Textiles and Arts & Crafts


Textiles

Bhutan’s textiles are an integral part of daily life in this Himalayan kingdom. Gifts of cloth are offered at birth and death, and during auspicious occasions, weddings, and when someone gets promoted to higher level in his/her profession. Textiles are fashioned into clothing, crafts, and various kinds of containers.
Bhutanese textiles are renowned for their distinctive patterns inspired by nature. Each region has a specialised design. Bumthang, for example, is known for its vegetable dyed wool weaves called yathra, and exquisite pure silk weavings, Kishuthara,are famous in the eastern region of Lhuentse where it originates.
Weavers, mostly women in remote communities, pride themselves on being able to create textiles that reflect a visually stunning combination of colour, texture, pattern and composition. Bhutan is holding on to this traditional skill despite rapid modernisation.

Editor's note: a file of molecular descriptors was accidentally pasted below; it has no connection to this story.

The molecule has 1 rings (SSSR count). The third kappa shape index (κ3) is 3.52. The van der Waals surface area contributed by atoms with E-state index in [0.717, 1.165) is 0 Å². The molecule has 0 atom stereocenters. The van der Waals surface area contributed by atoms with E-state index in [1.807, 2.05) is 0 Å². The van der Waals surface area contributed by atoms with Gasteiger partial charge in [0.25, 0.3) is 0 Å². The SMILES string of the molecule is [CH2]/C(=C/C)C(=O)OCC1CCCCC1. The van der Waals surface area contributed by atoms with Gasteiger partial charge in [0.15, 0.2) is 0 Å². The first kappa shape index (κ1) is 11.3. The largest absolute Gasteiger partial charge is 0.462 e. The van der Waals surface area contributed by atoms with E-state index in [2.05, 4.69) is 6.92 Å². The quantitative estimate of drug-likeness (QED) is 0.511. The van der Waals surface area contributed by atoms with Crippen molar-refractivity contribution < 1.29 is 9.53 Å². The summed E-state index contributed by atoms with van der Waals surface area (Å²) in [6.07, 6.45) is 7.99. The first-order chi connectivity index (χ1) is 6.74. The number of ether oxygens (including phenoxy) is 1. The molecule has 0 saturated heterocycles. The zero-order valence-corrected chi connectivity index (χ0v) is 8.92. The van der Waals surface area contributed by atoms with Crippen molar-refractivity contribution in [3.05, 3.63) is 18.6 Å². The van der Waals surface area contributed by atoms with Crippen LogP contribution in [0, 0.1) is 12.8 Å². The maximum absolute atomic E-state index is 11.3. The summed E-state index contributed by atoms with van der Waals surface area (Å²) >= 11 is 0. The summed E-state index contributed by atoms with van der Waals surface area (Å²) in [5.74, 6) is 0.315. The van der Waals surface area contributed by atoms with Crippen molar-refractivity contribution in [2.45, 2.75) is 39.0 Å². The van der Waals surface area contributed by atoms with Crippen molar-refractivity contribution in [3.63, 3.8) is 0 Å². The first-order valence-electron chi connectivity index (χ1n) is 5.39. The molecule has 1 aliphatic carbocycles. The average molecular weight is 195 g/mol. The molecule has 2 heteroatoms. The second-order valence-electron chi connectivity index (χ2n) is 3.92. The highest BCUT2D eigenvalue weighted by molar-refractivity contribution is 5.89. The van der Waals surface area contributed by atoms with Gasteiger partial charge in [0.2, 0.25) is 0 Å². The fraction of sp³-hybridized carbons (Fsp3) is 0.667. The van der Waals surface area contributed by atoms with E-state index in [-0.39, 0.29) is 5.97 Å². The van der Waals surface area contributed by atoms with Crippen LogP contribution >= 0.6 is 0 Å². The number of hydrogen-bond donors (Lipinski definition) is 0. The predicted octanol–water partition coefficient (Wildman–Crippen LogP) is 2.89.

Bhutanese textiles are now prized among collectors as a rare art-form that is being practiced only among a very small community in the remote Kingdom of Bhutan.

Arts & Crafts 

tan’s arts and crafts reflect the unique spirit and identity of the Himalayan kingdom.
The art of Zorig Chosum – or the thirteen arts and crafts of Bhutan – remains very much alive today. They include carpentry, blacksmithing, weaving, sculpting and many of the crafts described below. There are two institutes of Zorig Chosum where these traditional arts and crafts are being taught today – one in the capital, Thimphu, and the other in Trashi Yangtse in eastern Bhutan.
The arts and crafts continue to thrive despite a small tourist market. Much of this is due to the government’s support and emphasis on the preservation of culture and tradition.

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